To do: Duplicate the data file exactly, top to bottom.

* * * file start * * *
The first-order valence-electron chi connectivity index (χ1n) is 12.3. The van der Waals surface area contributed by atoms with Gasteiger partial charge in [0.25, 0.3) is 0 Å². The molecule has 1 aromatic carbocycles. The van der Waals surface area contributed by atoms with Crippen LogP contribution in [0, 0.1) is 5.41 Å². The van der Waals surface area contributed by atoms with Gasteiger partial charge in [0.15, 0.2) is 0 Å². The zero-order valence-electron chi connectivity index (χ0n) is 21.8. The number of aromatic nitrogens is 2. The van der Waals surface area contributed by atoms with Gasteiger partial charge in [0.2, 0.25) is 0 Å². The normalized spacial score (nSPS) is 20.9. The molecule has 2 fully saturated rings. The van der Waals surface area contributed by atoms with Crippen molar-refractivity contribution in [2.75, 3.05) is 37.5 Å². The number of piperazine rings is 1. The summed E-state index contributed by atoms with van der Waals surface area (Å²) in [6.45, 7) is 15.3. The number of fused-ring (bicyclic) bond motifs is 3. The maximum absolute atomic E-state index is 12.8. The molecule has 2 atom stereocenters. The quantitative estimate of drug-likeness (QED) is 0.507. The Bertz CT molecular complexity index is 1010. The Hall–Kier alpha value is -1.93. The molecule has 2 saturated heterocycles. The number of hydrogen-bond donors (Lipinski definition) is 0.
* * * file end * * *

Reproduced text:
The first-order valence-electron chi connectivity index (χ1n) is 12.3. The van der Waals surface area contributed by atoms with Gasteiger partial charge in [0.25, 0.3) is 0 Å². The molecule has 1 aromatic carbocycles. The van der Waals surface area contributed by atoms with Crippen LogP contribution in [0, 0.1) is 5.41 Å². The van der Waals surface area contributed by atoms with Gasteiger partial charge in [0.15, 0.2) is 0 Å². The zero-order valence-electron chi connectivity index (χ0n) is 21.8. The number of aromatic nitrogens is 2. The van der Waals surface area contributed by atoms with Gasteiger partial charge in [0.2, 0.25) is 0 Å². The normalized spacial score (nSPS) is 20.9. The molecule has 2 fully saturated rings. The van der Waals surface area contributed by atoms with Crippen molar-refractivity contribution in [2.75, 3.05) is 37.5 Å². The number of piperazine rings is 1. The summed E-state index contributed by atoms with van der Waals surface area (Å²) in [6.45, 7) is 15.3. The number of fused-ring (bicyclic) bond motifs is 3. The maximum absolute atomic E-state index is 12.8. The molecule has 2 atom stereocenters. The quantitative estimate of drug-likeness (QED) is 0.507. The Bertz CT molecular complexity index is 1010. The Hall–Kier alpha value is -1.93. The molecule has 2 saturated heterocycles. The number of hydrogen-bond donors (Lipinski definition) is 0.